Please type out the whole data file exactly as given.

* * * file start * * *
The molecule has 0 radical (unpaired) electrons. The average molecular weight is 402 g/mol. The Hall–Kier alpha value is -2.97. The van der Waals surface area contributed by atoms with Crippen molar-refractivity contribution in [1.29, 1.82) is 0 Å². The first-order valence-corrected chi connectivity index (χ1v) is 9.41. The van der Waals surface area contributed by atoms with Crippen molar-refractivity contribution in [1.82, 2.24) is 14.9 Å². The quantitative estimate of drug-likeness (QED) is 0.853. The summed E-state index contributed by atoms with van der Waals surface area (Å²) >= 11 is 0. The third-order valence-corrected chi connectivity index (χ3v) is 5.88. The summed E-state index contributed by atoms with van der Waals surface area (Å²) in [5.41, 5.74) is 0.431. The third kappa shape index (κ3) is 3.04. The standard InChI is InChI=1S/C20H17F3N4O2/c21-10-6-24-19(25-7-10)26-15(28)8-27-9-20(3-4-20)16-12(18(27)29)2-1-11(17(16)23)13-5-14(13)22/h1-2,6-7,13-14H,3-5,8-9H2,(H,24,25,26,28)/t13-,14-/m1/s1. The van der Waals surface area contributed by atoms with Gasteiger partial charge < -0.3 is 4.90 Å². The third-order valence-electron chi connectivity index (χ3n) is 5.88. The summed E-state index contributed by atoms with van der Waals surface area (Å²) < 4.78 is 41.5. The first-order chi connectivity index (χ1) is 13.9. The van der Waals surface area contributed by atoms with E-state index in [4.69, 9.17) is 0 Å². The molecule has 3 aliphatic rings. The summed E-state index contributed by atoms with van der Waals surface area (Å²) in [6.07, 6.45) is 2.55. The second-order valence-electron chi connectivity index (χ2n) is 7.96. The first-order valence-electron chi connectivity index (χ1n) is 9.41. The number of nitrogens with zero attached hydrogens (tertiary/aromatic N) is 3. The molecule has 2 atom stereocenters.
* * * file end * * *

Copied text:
The molecule has 0 radical (unpaired) electrons. The average molecular weight is 402 g/mol. The Hall–Kier alpha value is -2.97. The van der Waals surface area contributed by atoms with Crippen molar-refractivity contribution in [1.29, 1.82) is 0 Å². The first-order valence-corrected chi connectivity index (χ1v) is 9.41. The van der Waals surface area contributed by atoms with Crippen molar-refractivity contribution in [1.82, 2.24) is 14.9 Å². The quantitative estimate of drug-likeness (QED) is 0.853. The summed E-state index contributed by atoms with van der Waals surface area (Å²) >= 11 is 0. The third-order valence-corrected chi connectivity index (χ3v) is 5.88. The summed E-state index contributed by atoms with van der Waals surface area (Å²) in [5.41, 5.74) is 0.431. The third kappa shape index (κ3) is 3.04. The standard InChI is InChI=1S/C20H17F3N4O2/c21-10-6-24-19(25-7-10)26-15(28)8-27-9-20(3-4-20)16-12(18(27)29)2-1-11(17(16)23)13-5-14(13)22/h1-2,6-7,13-14H,3-5,8-9H2,(H,24,25,26,28)/t13-,14-/m1/s1. The van der Waals surface area contributed by atoms with Gasteiger partial charge < -0.3 is 4.90 Å². The third-order valence-electron chi connectivity index (χ3n) is 5.88. The summed E-state index contributed by atoms with van der Waals surface area (Å²) < 4.78 is 41.5. The first-order chi connectivity index (χ1) is 13.9. The van der Waals surface area contributed by atoms with E-state index in [4.69, 9.17) is 0 Å². The molecule has 3 aliphatic rings. The summed E-state index contributed by atoms with van der Waals surface area (Å²) in [6.07, 6.45) is 2.55. The second-order valence-electron chi connectivity index (χ2n) is 7.96. The first-order valence-electron chi connectivity index (χ1n) is 9.41. The number of nitrogens with zero attached hydrogens (tertiary/aromatic N) is 3. The molecule has 2 atom stereocenters.